‘Jem,’ Vin, Bill, ‘Steve’ all tank at box office

26 Oct 2015 | Author: | No comments yet »

‘Witch Hunter’ tanks, ‘Steve Jobs’ fizzles at the box office.

The pack of new releases proved to be all out duds, some worse than others, leaving room for holdovers The Martian and Goosebumps to stay in the top spots with $15.9 million (Dh58. 3 million) and $15.5 million, respectively according to Rentrak estimates Sunday.Director of the movie Danny Boyle (L) poses with writer Aaron Sorkin at an industry screening of “Steve Jobs” at the Academy of Motion Picture Arts and Sciences in Beverly Hills, California (REUTERS/Mario Anzuoni) .There is not much cause for celebration at the box office this weekend. “Jem and the Holograms” became one of the worst debuts of all time for a major studio movie opening in over 2,000 locations with a truly outrageous $1.3 million.

Four new films, including “Paranormal Activity: The Ghost Dimension” and Vin Diesel’s “The Last Witch Hunter,” crowded into theaters this weekend and were swiftly pulverized and left for dead. The quality of many of these films was so atrocious that it didn’t matter where you opened them,” said Jeff Bock, a box office analyst with Exhibitor Relations. “They were never going to do well.” hen the dust settled it was Ridley Scott’s “The Martian” in first place, adding $15.9 million to the Fox release’s impressive $166.4 million domestic haul. Bill Murray’s Rock the Kasbah barely did better in ticket sales, pulling in only $1.5 million from 2,012 theatres, but it also cost three times as much as Jem to produce. The holiday falls on a Saturday, the busiest day for moviegoing, so studios were hoping to steer clear of what is shaping up to be a dead period by pushing lots of new content into this weekend.

Universal isn’t disappointed with the expansion numbers and anticipates that Steve Jobs will continue to be in the cultural conversation, especially as the awards season kicks off. The exhibitors will receive a cut of digital revenues in return for allowing the studio to release the latest “Paranormal Activity” electronically 17 days after the movie leaves most theaters.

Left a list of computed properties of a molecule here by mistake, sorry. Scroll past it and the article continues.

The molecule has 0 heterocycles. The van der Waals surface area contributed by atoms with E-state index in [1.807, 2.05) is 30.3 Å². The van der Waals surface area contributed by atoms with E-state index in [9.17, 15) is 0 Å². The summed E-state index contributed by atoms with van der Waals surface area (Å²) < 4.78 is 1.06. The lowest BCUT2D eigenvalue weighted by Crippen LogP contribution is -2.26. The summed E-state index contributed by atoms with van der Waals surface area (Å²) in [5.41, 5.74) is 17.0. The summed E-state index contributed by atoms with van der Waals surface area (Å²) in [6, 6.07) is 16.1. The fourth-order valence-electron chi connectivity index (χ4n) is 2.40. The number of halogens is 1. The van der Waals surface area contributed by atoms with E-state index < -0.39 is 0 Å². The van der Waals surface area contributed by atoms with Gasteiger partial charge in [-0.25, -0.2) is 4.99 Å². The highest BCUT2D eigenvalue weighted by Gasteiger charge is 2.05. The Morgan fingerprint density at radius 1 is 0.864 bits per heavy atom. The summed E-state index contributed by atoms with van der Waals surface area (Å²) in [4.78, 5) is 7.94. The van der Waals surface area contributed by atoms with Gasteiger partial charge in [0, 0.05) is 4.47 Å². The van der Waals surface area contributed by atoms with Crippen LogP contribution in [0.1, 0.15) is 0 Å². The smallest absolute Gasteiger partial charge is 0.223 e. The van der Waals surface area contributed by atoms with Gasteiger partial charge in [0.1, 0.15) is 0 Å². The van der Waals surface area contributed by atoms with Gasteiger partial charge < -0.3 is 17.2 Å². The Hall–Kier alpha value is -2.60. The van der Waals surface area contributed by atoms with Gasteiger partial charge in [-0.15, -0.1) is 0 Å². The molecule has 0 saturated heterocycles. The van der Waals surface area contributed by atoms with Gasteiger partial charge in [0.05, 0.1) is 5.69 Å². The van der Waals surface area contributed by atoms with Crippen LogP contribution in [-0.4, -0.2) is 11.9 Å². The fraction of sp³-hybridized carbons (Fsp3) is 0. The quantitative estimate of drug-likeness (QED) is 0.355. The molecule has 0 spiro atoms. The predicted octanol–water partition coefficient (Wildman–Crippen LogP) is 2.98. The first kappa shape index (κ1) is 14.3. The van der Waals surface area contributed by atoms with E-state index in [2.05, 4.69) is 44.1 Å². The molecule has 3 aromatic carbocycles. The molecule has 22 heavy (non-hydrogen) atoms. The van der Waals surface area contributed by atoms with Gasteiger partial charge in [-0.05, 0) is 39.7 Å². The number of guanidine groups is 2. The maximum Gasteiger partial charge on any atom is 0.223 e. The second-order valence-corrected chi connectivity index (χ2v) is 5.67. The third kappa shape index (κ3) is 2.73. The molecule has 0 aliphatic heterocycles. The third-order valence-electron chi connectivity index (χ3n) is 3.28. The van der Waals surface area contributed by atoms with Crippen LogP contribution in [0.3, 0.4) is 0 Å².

AMC and Cineplex agreed to participate in the model, but others refused to play the movie. “It feels to us really clear that any issues that we had were not related to consumer behaviour,” said Megan Colligan, Paramount’s president of worldwide distribution and marketing. “There’re just too many films being released into the marketplace. Over the past month we’ve had on average at least three new wide release films entering the marketplace every week,” Dergarabedian said. “Audiences, and particularly older audiences for whom these films have great appeal, they’re staying away. Paramount is pointing to “Paranormal’s” strong results in circuits like AMC, where it was the top grossing film for the weekend, as evidence that audiences didn’t stay away because they could see the film digitally early. “There’s no question it cost us a lot of box office that major circuits wouldn’t play the film,” said Rob Moore, vice-chairman of Paramount Pictures. “It wasn’t about consumer rejection.” Perhaps the most frustrating stumble was “Steve Jobs,” After scoring the best per-screen average two weeks ago and slowly expanding with positive results, “Steve Jobs” failed to stick the landing when it was finally ready to go nationwide. It’s easy to get lost if you’re a newcomer into such a crowded environment.” As audiences pick and choose where to spend their entertainment dollars, Dergarabedian also notes that there is a handful of probable blockbusters on the way with Spectre, The Hunger Games: Mockingjay — Part 2 and Star Wars: The Force Awakens.

The talky drama always faced commercial headwinds — something that caused one studio, Sony, to pass on the project, before producer Scott Rudin found a backer in Universal. Ultimately the buzz didn’t translate into box office, and making it unlikely that “Steve Jobs” will earn back its $30 million budget and millions more in marketing costs. Universal said the picture is doing well in major markets like New York and San Francisco, and the studio believes that mounting Oscar buzz will help “Steve Jobs” attract audiences going forward.

In the art house world, Focus Features debuted historical drama “Suffragette” in four locations where it made $77,000 for a per-screen average of $19,250, while Broad Green fielded the Sarah Silverman drama “I Smile Back” in two locations to $16,036, for a per-screen average of $8,018.

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